While the core combat feels good, I did have a problem with the game’s constant stat checks. EXP allotment from battles scales down, so there’s a clear point where you’re expected to move on. But if you aren’t close enough to that cutoff point, there’s a good chance you will struggle to clear major encounters. Sometimes it even flies in the face of what I consider JRPG Golden Rules. For example, if your combat structure has front and back rows, with clear-cut magic characters, having a boss that simply lasers the whole back row to death if your stats aren’t high enough sucks! There are other moments (tedious dungeon puzzles, undercooked mini games) where Hundred Heroes feels a little under-tuned, some of which are likely compounded significantly by performance issues on other platforms.

Peaks, valleys, and large kangaroo men

A shot from an awesome duel sequence in Eiyuden Chronicle: Hundred Heroes
Source: 505 Games

While there are bumps in the road, the highs are incredibly high. The most dramatic moments, such as when major characters have one-on-one duels, are pitch-perfect (and appropriately corny) climactic story beats. Shaky camera movement mimicking handycam film and simple diegetic tricks like one-sided HP damage scaling sells the moment (especially the first time it happens). Other moments, like when you discover your new favorite character or get a new milestone on the town-building map, are excellent dopamine bursts that capture the same vibe of classic Suikoden. Or Suikoden Tierkreis, which is the one I played back in the day. That one was better than it gets credit for, dang it!

Eiyuden Chronicle: Hundred Heroes is a different kind of retro throwback than what I’m used to. Normally a game like this is a mish-mash of genre homage points that encapsulates a broader historical context alongside the individual creators’ more homegrown ideas. Suikoden was already kind of a niche in its heyday, and this is such a laser-targeted visitation that we may as well be looking at a new entry from Konami. The forbidden door has been opened so to speak, and the unthinkable has been thunk. Sure, there are problems that come from the kind of scrappy position a crowdfunded project typically grapples with. But we’re far closer to the Bloodstained side of Kickstarter spiritual successors than the Mighty No. 9. Hopefully some of the bigger pain points get ironed out by launch (or later), but at least on PC I’ve had a respectably solid experience.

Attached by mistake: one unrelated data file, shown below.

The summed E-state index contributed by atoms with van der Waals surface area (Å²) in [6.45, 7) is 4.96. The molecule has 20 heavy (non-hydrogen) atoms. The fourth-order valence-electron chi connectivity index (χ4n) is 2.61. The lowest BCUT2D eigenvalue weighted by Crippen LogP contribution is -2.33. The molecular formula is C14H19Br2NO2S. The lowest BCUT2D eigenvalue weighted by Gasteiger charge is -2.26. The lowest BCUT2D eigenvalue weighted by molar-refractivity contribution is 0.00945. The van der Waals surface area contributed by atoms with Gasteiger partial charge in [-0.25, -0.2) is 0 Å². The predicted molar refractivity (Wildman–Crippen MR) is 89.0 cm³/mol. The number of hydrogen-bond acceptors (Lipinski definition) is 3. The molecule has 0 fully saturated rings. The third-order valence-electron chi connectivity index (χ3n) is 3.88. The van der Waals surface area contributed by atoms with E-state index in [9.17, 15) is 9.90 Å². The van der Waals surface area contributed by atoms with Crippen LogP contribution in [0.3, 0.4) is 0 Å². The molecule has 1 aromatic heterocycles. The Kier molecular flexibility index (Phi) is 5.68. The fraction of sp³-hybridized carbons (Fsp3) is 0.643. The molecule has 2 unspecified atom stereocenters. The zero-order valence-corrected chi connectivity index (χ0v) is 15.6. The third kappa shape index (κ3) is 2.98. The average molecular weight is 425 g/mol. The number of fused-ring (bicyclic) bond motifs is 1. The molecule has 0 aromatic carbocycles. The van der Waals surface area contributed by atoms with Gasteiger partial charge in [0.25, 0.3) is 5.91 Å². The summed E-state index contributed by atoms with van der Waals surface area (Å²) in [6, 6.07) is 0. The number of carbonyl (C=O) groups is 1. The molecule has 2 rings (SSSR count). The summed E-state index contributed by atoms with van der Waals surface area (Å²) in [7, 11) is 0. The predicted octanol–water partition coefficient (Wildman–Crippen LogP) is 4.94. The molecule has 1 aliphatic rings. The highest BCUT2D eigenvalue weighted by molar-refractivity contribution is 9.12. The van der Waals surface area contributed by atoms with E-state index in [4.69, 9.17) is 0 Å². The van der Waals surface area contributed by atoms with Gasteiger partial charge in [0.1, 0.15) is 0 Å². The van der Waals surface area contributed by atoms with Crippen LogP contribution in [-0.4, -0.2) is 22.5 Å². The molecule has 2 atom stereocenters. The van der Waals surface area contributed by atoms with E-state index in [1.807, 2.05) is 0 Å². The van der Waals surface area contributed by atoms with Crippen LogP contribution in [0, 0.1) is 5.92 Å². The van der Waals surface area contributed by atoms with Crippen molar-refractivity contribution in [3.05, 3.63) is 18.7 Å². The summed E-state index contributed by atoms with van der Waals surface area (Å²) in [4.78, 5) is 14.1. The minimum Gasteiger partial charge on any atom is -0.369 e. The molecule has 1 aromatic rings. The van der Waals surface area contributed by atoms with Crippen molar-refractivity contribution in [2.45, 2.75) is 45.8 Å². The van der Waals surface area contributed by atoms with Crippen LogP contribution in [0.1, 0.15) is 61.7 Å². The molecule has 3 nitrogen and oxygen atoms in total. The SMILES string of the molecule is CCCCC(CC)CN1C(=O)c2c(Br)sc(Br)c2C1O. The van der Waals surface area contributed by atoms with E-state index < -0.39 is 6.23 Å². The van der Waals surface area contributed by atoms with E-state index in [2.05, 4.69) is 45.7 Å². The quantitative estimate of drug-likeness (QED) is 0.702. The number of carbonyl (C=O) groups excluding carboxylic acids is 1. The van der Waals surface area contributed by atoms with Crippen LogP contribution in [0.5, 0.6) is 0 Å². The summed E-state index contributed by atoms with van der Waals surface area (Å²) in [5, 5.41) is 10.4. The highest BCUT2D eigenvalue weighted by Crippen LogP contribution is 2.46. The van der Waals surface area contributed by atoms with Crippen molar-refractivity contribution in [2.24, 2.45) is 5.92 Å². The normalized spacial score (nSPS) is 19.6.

Maybe Hundred Heroes doesn’t have me ready to run outside screaming about miracles, but I’m plenty satisfied and ready to go back and fill in some old, classic JRPG blind spots. Well, after I replay Tierkreis.

Eiyuden Chronicle: Hundred Heroes is available on April 23, 2024 for the PC, PlayStation 4 and 5, Xbox Series X|S, and Nintendo Switch. A code for the PC version was provided by the publisher for the purpose of this review.

Contributing Editor

Lucas plays a lot of videogames. Sometimes he enjoys one. His favorites include Dragon Quest, SaGa, and Mystery Dungeon. He's far too rattled with ADHD to care about world-building lore but will get lost for days in essays about themes and characters. Holds a journalism degree, which makes conversations about Oxford Commas awkward to say the least. Not a trophy hunter but platinumed Sifu out of sheer spite and got 100 percent in Rondo of Blood because it rules. You can find him on Twitter @HokutoNoLucas being curmudgeonly about Square Enix discourse and occasionally saying positive things about Konami.

  • Immaculate Suikoden vibes
  • Fun characters and systems
  • Cool visuals (on PC!)
  • Lots of technical issues to (hopefully) iron out, especially on other platforms
  • Frequent glaring balance issues, annoying stat check fights
  • Throws lots of punches, plenty of misses among the hits